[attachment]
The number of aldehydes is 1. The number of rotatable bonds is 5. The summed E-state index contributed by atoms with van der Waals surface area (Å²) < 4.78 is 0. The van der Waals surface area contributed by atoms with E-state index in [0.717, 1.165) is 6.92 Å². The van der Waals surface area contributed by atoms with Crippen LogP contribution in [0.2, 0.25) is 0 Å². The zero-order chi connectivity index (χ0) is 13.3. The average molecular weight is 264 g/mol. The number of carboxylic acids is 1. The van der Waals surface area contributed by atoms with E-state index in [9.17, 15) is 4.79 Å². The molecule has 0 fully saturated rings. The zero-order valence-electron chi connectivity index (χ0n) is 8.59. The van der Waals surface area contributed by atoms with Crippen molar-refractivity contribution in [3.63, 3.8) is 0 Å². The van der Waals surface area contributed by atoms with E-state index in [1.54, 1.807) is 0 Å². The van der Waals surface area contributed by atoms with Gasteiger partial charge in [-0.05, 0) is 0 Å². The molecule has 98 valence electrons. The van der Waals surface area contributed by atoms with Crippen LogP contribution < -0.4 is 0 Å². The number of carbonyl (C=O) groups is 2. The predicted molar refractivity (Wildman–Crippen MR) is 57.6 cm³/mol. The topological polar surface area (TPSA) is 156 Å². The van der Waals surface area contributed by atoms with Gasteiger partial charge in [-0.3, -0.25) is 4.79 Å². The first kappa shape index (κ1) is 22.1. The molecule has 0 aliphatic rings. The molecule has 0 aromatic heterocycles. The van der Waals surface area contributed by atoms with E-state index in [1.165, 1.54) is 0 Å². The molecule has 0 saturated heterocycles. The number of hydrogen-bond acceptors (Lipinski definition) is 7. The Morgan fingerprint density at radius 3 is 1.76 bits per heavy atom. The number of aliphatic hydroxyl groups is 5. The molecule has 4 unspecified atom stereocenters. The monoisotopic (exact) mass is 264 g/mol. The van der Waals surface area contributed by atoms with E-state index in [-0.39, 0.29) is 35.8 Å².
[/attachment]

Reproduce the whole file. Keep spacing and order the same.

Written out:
The number of aldehydes is 1. The number of rotatable bonds is 5. The summed E-state index contributed by atoms with van der Waals surface area (Å²) < 4.78 is 0. The van der Waals surface area contributed by atoms with E-state index in [0.717, 1.165) is 6.92 Å². The van der Waals surface area contributed by atoms with Crippen LogP contribution in [0.2, 0.25) is 0 Å². The zero-order chi connectivity index (χ0) is 13.3. The average molecular weight is 264 g/mol. The number of carboxylic acids is 1. The van der Waals surface area contributed by atoms with E-state index in [9.17, 15) is 4.79 Å². The molecule has 0 fully saturated rings. The zero-order valence-electron chi connectivity index (χ0n) is 8.59. The van der Waals surface area contributed by atoms with Crippen molar-refractivity contribution in [3.63, 3.8) is 0 Å². The van der Waals surface area contributed by atoms with E-state index in [1.54, 1.807) is 0 Å². The van der Waals surface area contributed by atoms with Gasteiger partial charge in [-0.05, 0) is 0 Å². The molecule has 98 valence electrons. The van der Waals surface area contributed by atoms with Crippen LogP contribution < -0.4 is 0 Å². The number of carbonyl (C=O) groups is 2. The predicted molar refractivity (Wildman–Crippen MR) is 57.6 cm³/mol. The topological polar surface area (TPSA) is 156 Å². The van der Waals surface area contributed by atoms with Gasteiger partial charge in [-0.3, -0.25) is 4.79 Å². The first kappa shape index (κ1) is 22.1. The molecule has 0 aliphatic rings. The molecule has 0 aromatic heterocycles. The van der Waals surface area contributed by atoms with E-state index in [1.165, 1.54) is 0 Å². The molecule has 0 saturated heterocycles. The number of hydrogen-bond acceptors (Lipinski definition) is 7. The Morgan fingerprint density at radius 3 is 1.76 bits per heavy atom. The number of aliphatic hydroxyl groups is 5. The molecule has 4 unspecified atom stereocenters. The monoisotopic (exact) mass is 264 g/mol. The van der Waals surface area contributed by atoms with E-state index in [-0.39, 0.29) is 35.8 Å².